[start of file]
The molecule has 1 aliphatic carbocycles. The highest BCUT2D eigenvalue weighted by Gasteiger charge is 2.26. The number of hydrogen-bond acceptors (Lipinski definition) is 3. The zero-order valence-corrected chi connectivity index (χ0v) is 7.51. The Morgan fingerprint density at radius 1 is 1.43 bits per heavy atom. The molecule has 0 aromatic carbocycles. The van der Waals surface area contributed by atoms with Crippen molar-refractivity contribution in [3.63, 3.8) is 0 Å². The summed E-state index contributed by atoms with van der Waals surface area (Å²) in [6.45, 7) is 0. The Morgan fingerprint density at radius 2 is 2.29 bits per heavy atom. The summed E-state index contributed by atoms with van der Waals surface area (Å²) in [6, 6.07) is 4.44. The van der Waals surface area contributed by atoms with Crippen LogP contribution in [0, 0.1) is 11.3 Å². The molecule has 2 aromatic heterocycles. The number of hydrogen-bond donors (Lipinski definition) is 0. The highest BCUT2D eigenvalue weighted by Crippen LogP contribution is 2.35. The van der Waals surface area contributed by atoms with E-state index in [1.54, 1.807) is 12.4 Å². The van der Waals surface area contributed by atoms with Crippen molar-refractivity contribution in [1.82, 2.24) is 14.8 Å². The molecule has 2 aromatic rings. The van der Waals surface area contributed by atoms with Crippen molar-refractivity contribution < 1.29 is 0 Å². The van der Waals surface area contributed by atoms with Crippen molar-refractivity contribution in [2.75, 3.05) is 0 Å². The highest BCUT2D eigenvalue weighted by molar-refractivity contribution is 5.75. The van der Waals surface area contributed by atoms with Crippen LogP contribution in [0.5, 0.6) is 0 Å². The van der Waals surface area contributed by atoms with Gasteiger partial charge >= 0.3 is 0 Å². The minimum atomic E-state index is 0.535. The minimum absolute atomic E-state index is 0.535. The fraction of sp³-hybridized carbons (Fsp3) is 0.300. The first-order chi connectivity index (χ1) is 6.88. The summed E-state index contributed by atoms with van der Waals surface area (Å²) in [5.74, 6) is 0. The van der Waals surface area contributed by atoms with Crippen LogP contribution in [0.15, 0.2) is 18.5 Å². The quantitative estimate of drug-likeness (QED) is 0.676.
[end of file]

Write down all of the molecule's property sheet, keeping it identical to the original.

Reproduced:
The molecule has 1 aliphatic carbocycles. The highest BCUT2D eigenvalue weighted by Gasteiger charge is 2.26. The number of hydrogen-bond acceptors (Lipinski definition) is 3. The zero-order valence-corrected chi connectivity index (χ0v) is 7.51. The Morgan fingerprint density at radius 1 is 1.43 bits per heavy atom. The molecule has 0 aromatic carbocycles. The van der Waals surface area contributed by atoms with Crippen molar-refractivity contribution in [3.63, 3.8) is 0 Å². The summed E-state index contributed by atoms with van der Waals surface area (Å²) in [6.45, 7) is 0. The Morgan fingerprint density at radius 2 is 2.29 bits per heavy atom. The summed E-state index contributed by atoms with van der Waals surface area (Å²) in [6, 6.07) is 4.44. The van der Waals surface area contributed by atoms with Crippen LogP contribution in [0, 0.1) is 11.3 Å². The molecule has 2 aromatic heterocycles. The number of hydrogen-bond donors (Lipinski definition) is 0. The highest BCUT2D eigenvalue weighted by Crippen LogP contribution is 2.35. The van der Waals surface area contributed by atoms with E-state index in [1.54, 1.807) is 12.4 Å². The van der Waals surface area contributed by atoms with Crippen molar-refractivity contribution in [1.82, 2.24) is 14.8 Å². The molecule has 2 aromatic rings. The van der Waals surface area contributed by atoms with Crippen molar-refractivity contribution < 1.29 is 0 Å². The van der Waals surface area contributed by atoms with Crippen molar-refractivity contribution in [2.75, 3.05) is 0 Å². The highest BCUT2D eigenvalue weighted by molar-refractivity contribution is 5.75. The van der Waals surface area contributed by atoms with Crippen LogP contribution in [0.5, 0.6) is 0 Å². The van der Waals surface area contributed by atoms with Gasteiger partial charge >= 0.3 is 0 Å². The minimum atomic E-state index is 0.535. The minimum absolute atomic E-state index is 0.535. The fraction of sp³-hybridized carbons (Fsp3) is 0.300. The first-order chi connectivity index (χ1) is 6.88. The summed E-state index contributed by atoms with van der Waals surface area (Å²) in [5.74, 6) is 0. The van der Waals surface area contributed by atoms with Crippen LogP contribution in [0.15, 0.2) is 18.5 Å². The quantitative estimate of drug-likeness (QED) is 0.676.